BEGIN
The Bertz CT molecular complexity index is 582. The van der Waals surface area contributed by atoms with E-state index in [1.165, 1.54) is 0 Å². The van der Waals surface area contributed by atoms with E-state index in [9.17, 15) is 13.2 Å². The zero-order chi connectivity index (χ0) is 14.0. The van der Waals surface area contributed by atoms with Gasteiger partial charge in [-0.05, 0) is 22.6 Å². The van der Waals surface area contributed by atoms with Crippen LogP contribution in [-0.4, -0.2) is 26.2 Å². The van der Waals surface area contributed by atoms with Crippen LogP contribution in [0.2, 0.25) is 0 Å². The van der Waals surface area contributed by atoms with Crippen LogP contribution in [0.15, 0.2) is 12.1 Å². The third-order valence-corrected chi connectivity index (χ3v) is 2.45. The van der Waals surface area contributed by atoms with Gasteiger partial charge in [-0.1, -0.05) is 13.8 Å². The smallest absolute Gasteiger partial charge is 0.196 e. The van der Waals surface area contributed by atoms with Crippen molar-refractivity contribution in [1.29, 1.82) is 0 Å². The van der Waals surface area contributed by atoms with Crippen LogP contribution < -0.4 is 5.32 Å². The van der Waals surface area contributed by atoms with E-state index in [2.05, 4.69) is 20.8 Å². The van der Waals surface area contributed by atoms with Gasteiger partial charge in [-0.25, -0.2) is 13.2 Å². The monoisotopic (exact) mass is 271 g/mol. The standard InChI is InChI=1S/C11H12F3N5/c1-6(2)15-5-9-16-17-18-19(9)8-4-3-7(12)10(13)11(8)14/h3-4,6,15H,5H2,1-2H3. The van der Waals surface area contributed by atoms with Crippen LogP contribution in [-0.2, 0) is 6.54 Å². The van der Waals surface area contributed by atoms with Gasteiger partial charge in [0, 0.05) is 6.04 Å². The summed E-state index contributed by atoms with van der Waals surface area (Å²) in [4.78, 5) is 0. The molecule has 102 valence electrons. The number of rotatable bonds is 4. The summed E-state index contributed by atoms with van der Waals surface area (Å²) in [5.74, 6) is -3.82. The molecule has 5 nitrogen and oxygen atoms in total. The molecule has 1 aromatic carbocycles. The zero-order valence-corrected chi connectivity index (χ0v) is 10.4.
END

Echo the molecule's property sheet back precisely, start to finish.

The Bertz CT molecular complexity index is 582. The van der Waals surface area contributed by atoms with E-state index in [1.165, 1.54) is 0 Å². The van der Waals surface area contributed by atoms with E-state index in [9.17, 15) is 13.2 Å². The zero-order chi connectivity index (χ0) is 14.0. The van der Waals surface area contributed by atoms with Gasteiger partial charge in [-0.05, 0) is 22.6 Å². The van der Waals surface area contributed by atoms with Crippen LogP contribution in [-0.4, -0.2) is 26.2 Å². The van der Waals surface area contributed by atoms with Crippen LogP contribution in [0.2, 0.25) is 0 Å². The van der Waals surface area contributed by atoms with Crippen LogP contribution in [0.15, 0.2) is 12.1 Å². The third-order valence-corrected chi connectivity index (χ3v) is 2.45. The van der Waals surface area contributed by atoms with Gasteiger partial charge in [-0.1, -0.05) is 13.8 Å². The smallest absolute Gasteiger partial charge is 0.196 e. The van der Waals surface area contributed by atoms with Crippen molar-refractivity contribution in [1.29, 1.82) is 0 Å². The van der Waals surface area contributed by atoms with Crippen LogP contribution < -0.4 is 5.32 Å². The van der Waals surface area contributed by atoms with E-state index in [2.05, 4.69) is 20.8 Å². The van der Waals surface area contributed by atoms with Gasteiger partial charge in [-0.25, -0.2) is 13.2 Å². The monoisotopic (exact) mass is 271 g/mol. The standard InChI is InChI=1S/C11H12F3N5/c1-6(2)15-5-9-16-17-18-19(9)8-4-3-7(12)10(13)11(8)14/h3-4,6,15H,5H2,1-2H3. The van der Waals surface area contributed by atoms with Crippen LogP contribution in [-0.2, 0) is 6.54 Å². The van der Waals surface area contributed by atoms with Gasteiger partial charge in [0, 0.05) is 6.04 Å². The summed E-state index contributed by atoms with van der Waals surface area (Å²) in [4.78, 5) is 0. The molecule has 102 valence electrons. The number of rotatable bonds is 4. The summed E-state index contributed by atoms with van der Waals surface area (Å²) in [5.74, 6) is -3.82. The molecule has 5 nitrogen and oxygen atoms in total. The molecule has 1 aromatic carbocycles. The zero-order valence-corrected chi connectivity index (χ0v) is 10.4.